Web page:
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Doug Robinson: Cougars get snubbed, but impact is minimal

Published: Friday, May 23 2014 9:34 p.m. MDT

During this year's homecoming events, students and alumni had plenty to cheer about as BYU scored a win of 38-20 over Georgia Tech on Saturday, Oct. 12. (Mark A. Philbrick, Mark A. Philbrick) During this year's homecoming events, students and alumni had plenty to cheer about as BYU scored a win of 38-20 over Georgia Tech on Saturday, Oct. 12. (Mark A. Philbrick, Mark A. Philbrick)

Attention, BYU fans. Despite a snub by college football’s bluebloods — and that’s what it was — the football apocalypse has not arrived. Please, take a deep breath and back slowly away from the cliff.

The recent announcements by the ACC and SEC are certainly not good news, but they will not have the dire effects that many seem to fear.

The ACC and SEC mandated that their member schools play eight conference games, plus one non-conference game against a member of the other so-called Power 5 conferences (Big Ten, Big 12, Pac-12). They made one exemption: Notre Dame, an independent, will count as one of those games, as well.

Nobody said anything about BYU, and that was the problem. Notre Dame received the official anointing of two powerhouse conferences — but BYU, the other major independent, was ignored.

Brigham Young Cougars linebacker Kyle Van Noy (3) celebrates his game winning touchdown during  the Cougar season opener with Ole Miss  in Oxford, Miss  Saturday, Sept. 3, 2011. BYU won 14-13. (Jeffrey D. Allred, Deseret News) Brigham Young Cougars linebacker Kyle Van Noy (3) celebrates his game winning touchdown during the Cougar season opener with Ole Miss in Oxford, Miss Saturday, Sept. 3, 2011. BYU won 14-13. (Jeffrey D. Allred, Deseret News)

The Cougars apparently aren’t considered good enough to count as a “quality” game. That of course is ridiculous and a slap in the face, and BYU fans reacted accordingly, which prompted BYU athletic director Tom Holmoe to tweet, “Folks, I feel like scheduling is proceeding in a positive manner. I suggest you not react to every press release as if it’s final.”

In other words, please remain seated with your seat belts securely fastened until the bumpy ride through the turbulent world of college football has come to a complete stop.

The ACC and SEC policies will have a minimal impact on BYU. For one thing, the Cougars rarely play their teams. During the nine-year Bronco Mendenhall era, the Cougars have played only seven games against ACC schools and one game against an SEC school (3 wins, 5 losses).

The Cougars should have little difficulty scheduling quality opponents. It’s simple math. There are 65 Power 5 teams, including Notre Dame. The ACC and SEC require eight conference games and one game against a Power 5 team; the Big 12, Big Ten and Pac-12 require nine conference games. Either way, all 65 teams need three more opponents to fill out their schedules, a total of 195 games. BYU, which fills half its schedule with region opponents, needs to find only 5-6 more opponents each year from around the country. ACC and SEC schools can still schedule BYU — but the Cougars won’t count as a “quality” opponent.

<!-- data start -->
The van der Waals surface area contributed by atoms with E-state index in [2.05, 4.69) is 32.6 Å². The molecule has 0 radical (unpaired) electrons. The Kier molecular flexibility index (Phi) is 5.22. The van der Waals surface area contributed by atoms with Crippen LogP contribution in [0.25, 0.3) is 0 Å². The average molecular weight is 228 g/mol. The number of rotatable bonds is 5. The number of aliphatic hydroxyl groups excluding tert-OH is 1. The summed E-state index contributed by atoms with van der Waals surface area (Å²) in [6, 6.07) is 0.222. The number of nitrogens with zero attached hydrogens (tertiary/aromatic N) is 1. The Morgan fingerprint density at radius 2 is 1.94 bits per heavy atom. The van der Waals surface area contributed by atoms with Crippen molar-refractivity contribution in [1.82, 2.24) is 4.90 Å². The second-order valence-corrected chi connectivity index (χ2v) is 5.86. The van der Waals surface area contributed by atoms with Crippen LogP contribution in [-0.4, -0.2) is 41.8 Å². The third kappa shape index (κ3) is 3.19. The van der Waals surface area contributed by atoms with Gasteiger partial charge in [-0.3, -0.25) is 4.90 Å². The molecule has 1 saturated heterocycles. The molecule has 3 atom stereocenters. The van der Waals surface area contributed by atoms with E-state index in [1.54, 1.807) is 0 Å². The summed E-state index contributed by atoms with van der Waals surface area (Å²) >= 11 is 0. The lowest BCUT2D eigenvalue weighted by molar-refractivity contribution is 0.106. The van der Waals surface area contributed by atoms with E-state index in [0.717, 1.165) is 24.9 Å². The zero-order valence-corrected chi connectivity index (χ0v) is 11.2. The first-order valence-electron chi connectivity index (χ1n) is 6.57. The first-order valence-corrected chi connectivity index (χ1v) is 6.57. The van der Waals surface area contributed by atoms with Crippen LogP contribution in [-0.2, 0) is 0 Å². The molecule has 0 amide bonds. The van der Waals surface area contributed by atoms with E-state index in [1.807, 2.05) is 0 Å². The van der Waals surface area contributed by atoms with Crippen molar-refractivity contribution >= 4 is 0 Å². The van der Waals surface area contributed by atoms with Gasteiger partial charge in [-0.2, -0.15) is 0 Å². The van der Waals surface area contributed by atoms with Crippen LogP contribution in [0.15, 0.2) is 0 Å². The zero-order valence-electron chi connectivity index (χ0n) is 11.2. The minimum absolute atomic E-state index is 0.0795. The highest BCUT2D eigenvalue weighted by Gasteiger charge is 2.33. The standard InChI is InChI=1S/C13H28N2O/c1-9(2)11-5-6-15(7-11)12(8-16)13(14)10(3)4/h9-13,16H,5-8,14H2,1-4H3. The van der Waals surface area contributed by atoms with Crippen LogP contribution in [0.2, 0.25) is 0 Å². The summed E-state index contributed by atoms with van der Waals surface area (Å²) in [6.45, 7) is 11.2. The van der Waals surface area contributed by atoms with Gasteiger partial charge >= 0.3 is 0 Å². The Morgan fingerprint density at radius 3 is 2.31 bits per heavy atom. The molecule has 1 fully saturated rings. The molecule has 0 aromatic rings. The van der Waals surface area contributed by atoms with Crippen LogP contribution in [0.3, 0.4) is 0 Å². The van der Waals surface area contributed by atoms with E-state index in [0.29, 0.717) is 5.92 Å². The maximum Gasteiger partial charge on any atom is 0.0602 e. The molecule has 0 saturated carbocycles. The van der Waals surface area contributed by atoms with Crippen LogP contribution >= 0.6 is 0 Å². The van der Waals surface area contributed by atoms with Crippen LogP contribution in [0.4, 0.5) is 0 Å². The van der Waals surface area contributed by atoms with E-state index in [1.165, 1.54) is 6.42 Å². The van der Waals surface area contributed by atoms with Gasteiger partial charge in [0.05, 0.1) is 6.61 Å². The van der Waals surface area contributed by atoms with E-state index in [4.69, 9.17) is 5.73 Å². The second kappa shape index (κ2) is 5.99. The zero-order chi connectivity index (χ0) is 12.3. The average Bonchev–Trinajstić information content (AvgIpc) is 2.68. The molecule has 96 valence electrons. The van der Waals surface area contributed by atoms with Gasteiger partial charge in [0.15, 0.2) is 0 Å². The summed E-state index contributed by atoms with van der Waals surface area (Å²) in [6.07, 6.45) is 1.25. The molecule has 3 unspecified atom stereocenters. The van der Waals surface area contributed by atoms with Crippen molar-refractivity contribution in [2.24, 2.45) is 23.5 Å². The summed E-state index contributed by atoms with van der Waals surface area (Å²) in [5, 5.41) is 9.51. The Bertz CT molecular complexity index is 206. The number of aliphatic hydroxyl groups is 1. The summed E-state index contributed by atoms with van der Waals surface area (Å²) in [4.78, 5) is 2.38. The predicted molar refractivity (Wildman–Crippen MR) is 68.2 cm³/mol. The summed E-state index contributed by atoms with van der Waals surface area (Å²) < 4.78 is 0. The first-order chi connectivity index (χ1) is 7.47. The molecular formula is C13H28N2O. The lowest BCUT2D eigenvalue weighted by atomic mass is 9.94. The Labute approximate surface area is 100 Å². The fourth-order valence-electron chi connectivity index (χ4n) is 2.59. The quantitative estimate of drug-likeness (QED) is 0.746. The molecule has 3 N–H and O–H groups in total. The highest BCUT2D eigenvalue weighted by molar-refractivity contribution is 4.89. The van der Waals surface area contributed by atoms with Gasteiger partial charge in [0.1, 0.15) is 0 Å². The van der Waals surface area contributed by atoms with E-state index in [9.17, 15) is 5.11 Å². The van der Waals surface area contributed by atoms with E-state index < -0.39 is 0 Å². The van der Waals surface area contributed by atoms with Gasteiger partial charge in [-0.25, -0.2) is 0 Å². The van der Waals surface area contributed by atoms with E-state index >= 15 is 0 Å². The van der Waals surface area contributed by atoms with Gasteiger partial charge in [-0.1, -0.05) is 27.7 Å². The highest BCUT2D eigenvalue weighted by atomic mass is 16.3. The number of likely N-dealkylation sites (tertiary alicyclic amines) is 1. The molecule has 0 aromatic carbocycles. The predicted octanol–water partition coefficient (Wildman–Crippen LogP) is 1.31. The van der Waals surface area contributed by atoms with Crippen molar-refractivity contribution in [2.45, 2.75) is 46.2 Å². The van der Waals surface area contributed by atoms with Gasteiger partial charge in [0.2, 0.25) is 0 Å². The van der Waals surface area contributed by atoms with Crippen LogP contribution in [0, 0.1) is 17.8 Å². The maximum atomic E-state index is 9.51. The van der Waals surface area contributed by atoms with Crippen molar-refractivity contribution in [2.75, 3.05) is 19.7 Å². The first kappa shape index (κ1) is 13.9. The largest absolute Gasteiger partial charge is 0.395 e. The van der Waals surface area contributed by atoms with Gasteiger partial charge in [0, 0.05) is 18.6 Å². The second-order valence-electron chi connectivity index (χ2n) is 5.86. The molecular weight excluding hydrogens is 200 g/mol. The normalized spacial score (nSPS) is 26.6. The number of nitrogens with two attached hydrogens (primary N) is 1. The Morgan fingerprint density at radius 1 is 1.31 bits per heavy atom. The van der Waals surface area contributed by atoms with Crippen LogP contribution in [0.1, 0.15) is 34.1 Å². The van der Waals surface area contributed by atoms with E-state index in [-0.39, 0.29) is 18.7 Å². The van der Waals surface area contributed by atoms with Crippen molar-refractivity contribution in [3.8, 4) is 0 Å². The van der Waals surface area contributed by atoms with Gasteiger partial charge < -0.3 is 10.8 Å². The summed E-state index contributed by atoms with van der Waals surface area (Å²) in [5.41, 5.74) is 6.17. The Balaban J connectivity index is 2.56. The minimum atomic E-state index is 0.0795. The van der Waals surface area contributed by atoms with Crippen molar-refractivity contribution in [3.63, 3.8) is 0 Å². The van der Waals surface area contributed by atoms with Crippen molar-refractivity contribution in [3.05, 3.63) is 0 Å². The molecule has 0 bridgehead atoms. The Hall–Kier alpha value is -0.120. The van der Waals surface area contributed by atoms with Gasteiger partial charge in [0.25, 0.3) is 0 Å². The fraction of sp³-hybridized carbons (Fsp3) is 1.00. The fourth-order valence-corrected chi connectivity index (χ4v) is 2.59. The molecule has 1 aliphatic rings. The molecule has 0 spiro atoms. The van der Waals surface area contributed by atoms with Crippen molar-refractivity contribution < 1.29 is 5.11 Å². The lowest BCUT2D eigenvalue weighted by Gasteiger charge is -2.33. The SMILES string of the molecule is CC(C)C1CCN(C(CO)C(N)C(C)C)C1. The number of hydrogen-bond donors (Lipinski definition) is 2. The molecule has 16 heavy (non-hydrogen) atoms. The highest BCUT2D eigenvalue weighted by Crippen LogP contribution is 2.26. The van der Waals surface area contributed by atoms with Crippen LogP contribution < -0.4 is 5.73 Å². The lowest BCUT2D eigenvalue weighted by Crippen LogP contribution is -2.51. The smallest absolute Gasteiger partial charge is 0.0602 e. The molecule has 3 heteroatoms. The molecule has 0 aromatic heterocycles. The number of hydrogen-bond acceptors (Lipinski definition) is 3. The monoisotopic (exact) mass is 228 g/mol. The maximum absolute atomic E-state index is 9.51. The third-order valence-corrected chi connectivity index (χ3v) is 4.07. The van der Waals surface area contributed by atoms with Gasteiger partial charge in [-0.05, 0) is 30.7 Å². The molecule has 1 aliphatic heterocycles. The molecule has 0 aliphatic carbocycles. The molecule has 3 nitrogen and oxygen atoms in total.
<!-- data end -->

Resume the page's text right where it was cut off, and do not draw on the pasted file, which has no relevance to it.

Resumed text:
BYU does not have the scheduling issues many thought it would have as an independent. The eight-year contract with ESPN (it just finished its third year) undoubtedly helps. During the 29-year LaVell Edwards era, the Cougars scheduled an average of 4.2 Power 5 schools annually. In nine years under Mendenhall, it’s 5.1 (and 5.7 the last three years).

During the next decade, the Cougars are scheduled to play 26 games against 14 Power 5 schools, and the schedules have not been completed yet, meaning there could be more. The opponents include Texas, Nebraska, Michigan, Wisconsin, USC, Stanford, Arizona, Arizona State, Cal and Notre Dame.

The fact is the Cougars are better than or equal to many of the teams in the Power 5 conferences and deserve to be considered a “quality” team. Their record speaks for itself. As for the old argument that they have had a relatively soft schedule, it’s just that — old (see previously noted stat about the number of Power 5 opponents they schedule).

Based on information provided by the BYU sports information department, here is the case the Cougars can make for themselves:

• BYU has appeared in the in-season national rankings 31 of the last 42 years and finished in the top 25 18 times. During the Mendenall era, the Cougars have finished in the top 25 five times.

• In the last 40 seasons, BYU ranks fourth in total victories with 353. Only Nebraska, Oklahoma and Ohio State won more games.

• BYU is one of just six schools (BYU, Ohio State, Penn State, Texas, Boston College, Iowa) to have players win the Heisman, Outland, Davey O'Brien and Doak Walker awards. Only BYU and Ohio State have had players win all four awards in the past 25 years.

• In the last 40 years, BYU is 87-95 against schools in the Power 5 conferences, with a winning record against the Pac-12 (55-51) and .500 records against the Big 12 (14-14) and SEC (4-4).

The Cougars have winning or .500 records against Georgia Tech (3-1), Miami (1-1), Pitt (1-1), Michigan (1-0), Wisconsin (1-1), Baylor (1-1), Oklahoma (2-0), Texas (3-1), Ole Miss (1-0), Texas A&M (2-1), Missouri (1-0), Washington State (3-1), Cal (2-1), and Oregon (3-3).

Somehow, the SEC and ACC missed all of the above when they decided to overlook BYU.

Doug Robinson's columns run on Tuesdays and Wednesdays. Email: drob@deseretnews.com

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